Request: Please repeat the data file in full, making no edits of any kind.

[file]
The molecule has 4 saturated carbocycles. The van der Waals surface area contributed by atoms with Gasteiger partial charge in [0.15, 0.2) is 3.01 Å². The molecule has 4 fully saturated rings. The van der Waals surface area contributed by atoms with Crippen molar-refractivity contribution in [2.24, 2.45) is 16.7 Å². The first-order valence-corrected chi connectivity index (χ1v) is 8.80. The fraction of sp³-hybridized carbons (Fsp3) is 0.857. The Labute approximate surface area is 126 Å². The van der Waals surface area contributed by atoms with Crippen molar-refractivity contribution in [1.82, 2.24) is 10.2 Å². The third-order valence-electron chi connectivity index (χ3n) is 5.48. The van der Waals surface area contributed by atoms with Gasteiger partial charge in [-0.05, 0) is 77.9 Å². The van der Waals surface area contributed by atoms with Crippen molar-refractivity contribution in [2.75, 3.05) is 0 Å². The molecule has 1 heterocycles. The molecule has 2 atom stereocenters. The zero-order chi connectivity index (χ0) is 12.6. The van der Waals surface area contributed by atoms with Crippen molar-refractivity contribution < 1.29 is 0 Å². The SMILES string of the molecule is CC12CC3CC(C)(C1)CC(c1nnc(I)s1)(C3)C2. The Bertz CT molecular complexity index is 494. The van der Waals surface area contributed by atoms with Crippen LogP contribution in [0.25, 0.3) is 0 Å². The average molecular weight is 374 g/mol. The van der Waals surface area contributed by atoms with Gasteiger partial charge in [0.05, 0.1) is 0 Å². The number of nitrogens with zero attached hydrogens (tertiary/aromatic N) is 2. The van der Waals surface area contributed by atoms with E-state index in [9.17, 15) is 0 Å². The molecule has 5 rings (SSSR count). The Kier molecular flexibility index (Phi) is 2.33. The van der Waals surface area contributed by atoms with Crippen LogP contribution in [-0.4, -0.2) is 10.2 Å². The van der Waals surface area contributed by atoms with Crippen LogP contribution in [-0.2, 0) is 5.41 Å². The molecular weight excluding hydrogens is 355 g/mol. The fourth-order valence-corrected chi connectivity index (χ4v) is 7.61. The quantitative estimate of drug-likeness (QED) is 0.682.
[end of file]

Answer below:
The molecule has 4 saturated carbocycles. The van der Waals surface area contributed by atoms with Gasteiger partial charge in [0.15, 0.2) is 3.01 Å². The molecule has 4 fully saturated rings. The van der Waals surface area contributed by atoms with Crippen molar-refractivity contribution in [2.24, 2.45) is 16.7 Å². The first-order valence-corrected chi connectivity index (χ1v) is 8.80. The fraction of sp³-hybridized carbons (Fsp3) is 0.857. The Labute approximate surface area is 126 Å². The van der Waals surface area contributed by atoms with Crippen molar-refractivity contribution in [1.82, 2.24) is 10.2 Å². The third-order valence-electron chi connectivity index (χ3n) is 5.48. The van der Waals surface area contributed by atoms with Gasteiger partial charge in [-0.05, 0) is 77.9 Å². The van der Waals surface area contributed by atoms with Crippen molar-refractivity contribution in [2.75, 3.05) is 0 Å². The molecule has 1 heterocycles. The molecule has 2 atom stereocenters. The zero-order chi connectivity index (χ0) is 12.6. The van der Waals surface area contributed by atoms with Crippen molar-refractivity contribution < 1.29 is 0 Å². The SMILES string of the molecule is CC12CC3CC(C)(C1)CC(c1nnc(I)s1)(C3)C2. The Bertz CT molecular complexity index is 494. The van der Waals surface area contributed by atoms with Crippen LogP contribution in [0.25, 0.3) is 0 Å². The average molecular weight is 374 g/mol. The van der Waals surface area contributed by atoms with Gasteiger partial charge in [0.05, 0.1) is 0 Å². The number of nitrogens with zero attached hydrogens (tertiary/aromatic N) is 2. The van der Waals surface area contributed by atoms with E-state index in [9.17, 15) is 0 Å². The molecule has 5 rings (SSSR count). The Kier molecular flexibility index (Phi) is 2.33. The van der Waals surface area contributed by atoms with Crippen LogP contribution in [-0.4, -0.2) is 10.2 Å². The van der Waals surface area contributed by atoms with Crippen LogP contribution in [-0.2, 0) is 5.41 Å². The molecular weight excluding hydrogens is 355 g/mol. The fourth-order valence-corrected chi connectivity index (χ4v) is 7.61. The quantitative estimate of drug-likeness (QED) is 0.682.